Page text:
The many unexpected shapes of hope
Journalism that witnesses restoration in every area of life
This editorial is a revised version of the speech Angela gave over Zoom in November as the recipient of Redeemer University’s 2020 Distinguished Alumni Award for her 12 years as Editor of CC.
When I started with Christian Courier in January 2009, Prime Minister Stephen Harper had just prorogued parliament, Barack Obama was inaugurated and the financial crisis put both countries in an economic downturn. In one of my first editorials, I looked for silver linings in the fiscal slump, like the Green Energy Act, an uptick in home cooking, and a pastor who said that “people draw closer together and rely on each other in tough times.”
While hunting for these different perspectives, I used at least one thing I’d learned at Redeemer in Dr. Bowen’s Postmodern Lit class, from that time we read a Julian Barnes book that imagined Noah’s ark from the point of view of a termite; namely, that there is more than one way to tell the same story.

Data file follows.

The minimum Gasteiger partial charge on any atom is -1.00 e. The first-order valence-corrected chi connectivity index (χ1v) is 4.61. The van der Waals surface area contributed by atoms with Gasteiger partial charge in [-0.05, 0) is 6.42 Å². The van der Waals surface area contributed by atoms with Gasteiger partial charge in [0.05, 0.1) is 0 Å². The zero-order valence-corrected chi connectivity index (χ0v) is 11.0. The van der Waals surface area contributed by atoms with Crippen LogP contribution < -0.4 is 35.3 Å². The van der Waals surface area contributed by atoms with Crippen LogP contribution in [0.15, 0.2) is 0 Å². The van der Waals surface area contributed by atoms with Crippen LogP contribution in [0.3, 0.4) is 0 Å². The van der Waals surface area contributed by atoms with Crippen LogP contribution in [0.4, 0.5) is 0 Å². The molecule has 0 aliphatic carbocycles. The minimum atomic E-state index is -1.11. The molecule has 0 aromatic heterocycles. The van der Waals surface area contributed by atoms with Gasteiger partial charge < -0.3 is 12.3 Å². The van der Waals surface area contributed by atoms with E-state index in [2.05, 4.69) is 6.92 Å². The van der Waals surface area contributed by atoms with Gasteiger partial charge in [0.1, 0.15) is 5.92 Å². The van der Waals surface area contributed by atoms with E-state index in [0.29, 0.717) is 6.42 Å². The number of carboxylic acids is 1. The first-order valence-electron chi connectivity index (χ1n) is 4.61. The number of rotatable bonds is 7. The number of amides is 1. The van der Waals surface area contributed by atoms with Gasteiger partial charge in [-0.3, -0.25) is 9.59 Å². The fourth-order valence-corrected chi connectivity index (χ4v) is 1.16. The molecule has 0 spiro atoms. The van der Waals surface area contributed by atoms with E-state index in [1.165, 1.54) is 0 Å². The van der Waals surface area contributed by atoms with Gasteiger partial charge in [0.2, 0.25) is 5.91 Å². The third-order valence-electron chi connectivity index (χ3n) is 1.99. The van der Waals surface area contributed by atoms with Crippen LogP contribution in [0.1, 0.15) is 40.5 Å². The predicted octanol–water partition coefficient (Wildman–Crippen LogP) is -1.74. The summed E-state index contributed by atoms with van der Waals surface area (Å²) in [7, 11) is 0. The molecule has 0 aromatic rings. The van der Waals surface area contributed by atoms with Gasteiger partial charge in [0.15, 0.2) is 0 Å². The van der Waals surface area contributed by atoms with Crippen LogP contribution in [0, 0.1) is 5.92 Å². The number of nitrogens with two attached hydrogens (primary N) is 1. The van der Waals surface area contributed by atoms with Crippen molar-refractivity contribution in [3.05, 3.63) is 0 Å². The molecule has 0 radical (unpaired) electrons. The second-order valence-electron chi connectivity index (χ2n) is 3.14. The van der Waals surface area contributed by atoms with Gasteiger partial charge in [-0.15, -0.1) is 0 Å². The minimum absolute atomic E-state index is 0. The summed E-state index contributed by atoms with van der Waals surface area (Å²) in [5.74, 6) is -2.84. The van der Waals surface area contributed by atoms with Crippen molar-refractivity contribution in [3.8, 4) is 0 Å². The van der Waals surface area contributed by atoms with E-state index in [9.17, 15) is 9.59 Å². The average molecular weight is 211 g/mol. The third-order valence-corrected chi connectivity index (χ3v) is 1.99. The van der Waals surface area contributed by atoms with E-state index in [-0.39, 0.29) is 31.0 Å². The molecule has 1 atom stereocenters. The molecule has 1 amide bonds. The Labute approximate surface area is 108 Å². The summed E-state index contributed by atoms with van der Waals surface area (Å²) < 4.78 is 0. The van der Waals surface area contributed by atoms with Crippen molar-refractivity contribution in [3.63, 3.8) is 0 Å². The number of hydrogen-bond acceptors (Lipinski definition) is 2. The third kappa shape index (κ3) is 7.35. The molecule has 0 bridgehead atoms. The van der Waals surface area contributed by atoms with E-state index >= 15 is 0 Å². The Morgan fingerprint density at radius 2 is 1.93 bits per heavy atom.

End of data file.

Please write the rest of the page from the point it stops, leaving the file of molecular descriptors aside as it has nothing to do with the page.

It’s fun to scan the titles of other editorials from that first year: “Drive-by mission projects,” “Toddler theology,” and “All mothers work, but the pay really varies.” Yup, we had young kids when I started with CC, ages one and three, and they were such wonderful . . . material. Like that time Robin got mad at her Zonderkidz Bible because it didn’t show God in Genesis 1. Just your regular art critic, age three.
“Where’s God?” she wanted to know.
“That’s God’s hand,” I said. A stylized hand held onto the earth, in the picture.
She was totally unimpressed. “Where is the REST of God?” she said, unconsciously echoing the cry of so many adult hearts. “I want to see his FACE!”
Another day at lunch, I prayed out loud with “Thank you God, for . . .” and then rushed through a long list. Before I could say “Amen,” Alba, who was two, piped up with, “God says, ‘You’re welcome!’” She had this beautiful understanding of God as listening to us closely. And responding. And being super polite.
Two notable editorials